An 85-member D.C. police task force will begin work Sunday on a new program to seek out and arrest so-called "career criminals," starting with a list of about 25 persons who police say are responsible for committing about 400 crimes a month.

Undercover officers will be assigned to follow the persons on that list and photograph them in the act of committing crimes, Police Chief Maurice Turner said in a press conference yesterday.

Police Capt. Edward Spurlock, who will direct the task force, said the types of persons his officers will follow commit crimes with "such a high frequency" that "we should witness within a day or two the committing of a crime."

Mayor Marion Barry, who first announced formation of the task force along with several other crime-fighting moves last month, joined Turner at the news conference. "We're not going to let a small number of persons create a large number of crimes and hold us hostage," he said yesterday.

Barry denied that the planned tactics of following individuals and waiting for them to commit crimes would infringe on anyone's civil rights or amount to police harassment.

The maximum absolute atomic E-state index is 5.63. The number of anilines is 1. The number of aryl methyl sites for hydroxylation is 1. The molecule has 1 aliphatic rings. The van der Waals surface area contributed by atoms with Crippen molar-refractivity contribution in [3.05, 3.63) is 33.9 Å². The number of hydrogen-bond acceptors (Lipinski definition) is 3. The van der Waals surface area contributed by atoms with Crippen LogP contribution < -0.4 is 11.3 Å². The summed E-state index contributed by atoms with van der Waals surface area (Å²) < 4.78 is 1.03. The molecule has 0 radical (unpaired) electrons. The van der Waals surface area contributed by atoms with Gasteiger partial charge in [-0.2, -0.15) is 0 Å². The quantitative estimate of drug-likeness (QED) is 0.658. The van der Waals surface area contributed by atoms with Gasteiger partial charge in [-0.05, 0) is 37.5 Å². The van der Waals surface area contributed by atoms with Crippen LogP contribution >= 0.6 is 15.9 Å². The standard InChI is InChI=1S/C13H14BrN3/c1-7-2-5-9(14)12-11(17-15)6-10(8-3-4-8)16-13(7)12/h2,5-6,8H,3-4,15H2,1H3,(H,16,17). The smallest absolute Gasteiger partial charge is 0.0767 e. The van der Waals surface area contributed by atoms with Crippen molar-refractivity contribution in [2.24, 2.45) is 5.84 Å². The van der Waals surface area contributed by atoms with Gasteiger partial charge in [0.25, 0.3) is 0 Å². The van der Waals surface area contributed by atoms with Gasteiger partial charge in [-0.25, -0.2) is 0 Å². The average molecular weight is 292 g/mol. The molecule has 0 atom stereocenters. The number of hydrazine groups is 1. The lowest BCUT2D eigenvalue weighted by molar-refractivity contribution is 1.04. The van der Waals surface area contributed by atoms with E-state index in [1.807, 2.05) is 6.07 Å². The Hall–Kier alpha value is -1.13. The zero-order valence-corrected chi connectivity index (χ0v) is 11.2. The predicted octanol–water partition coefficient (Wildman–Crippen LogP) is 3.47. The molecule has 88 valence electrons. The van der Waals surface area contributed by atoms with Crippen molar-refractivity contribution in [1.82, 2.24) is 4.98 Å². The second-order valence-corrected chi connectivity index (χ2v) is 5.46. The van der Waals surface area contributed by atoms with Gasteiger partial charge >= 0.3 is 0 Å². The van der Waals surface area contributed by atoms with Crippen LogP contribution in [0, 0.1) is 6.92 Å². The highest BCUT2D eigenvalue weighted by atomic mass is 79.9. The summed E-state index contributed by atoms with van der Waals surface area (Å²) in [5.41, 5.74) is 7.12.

He said the task force is made up of "some of the most experienced officers" on the force, adding: "They know the legal ramifications of what they can do and can't do."

Turner defined "career criminals" as persons with histories of multiple arrests, and said the task force will focus its efforts on those who have been arrested and charged with at least six separate crimes.

He said individual police districts have in the past made special efforts to focus on persons with a high rate of repeat offenses, but this is the first time such an program has been undertaken on a citywide basis.

The task force will be broken up into seven-person squads that will be scattered throughout the city and will primarily work undercover, according to police officials.

"We have to be just as innovative as the thieves," said Turner, who declined for tactical reasons to release other details on how the squad would be deployed.

Barry and Turner said they have talked with officials from the office of U.S. Attorney Stanley Harris about invoking preventive detention against anyone arrested by the new task force. Turner said Harris' office has agreed to give "top priority" to cases developed by the group.

Under the 1970 Bail Reform Act, persons charged with violent crimes generally are released from jail until their trials if they can show they have "established community ties." However, suspects can be held in so-called preventive detention if prosecutors show they are a danger to the community or are likely to flee before trial.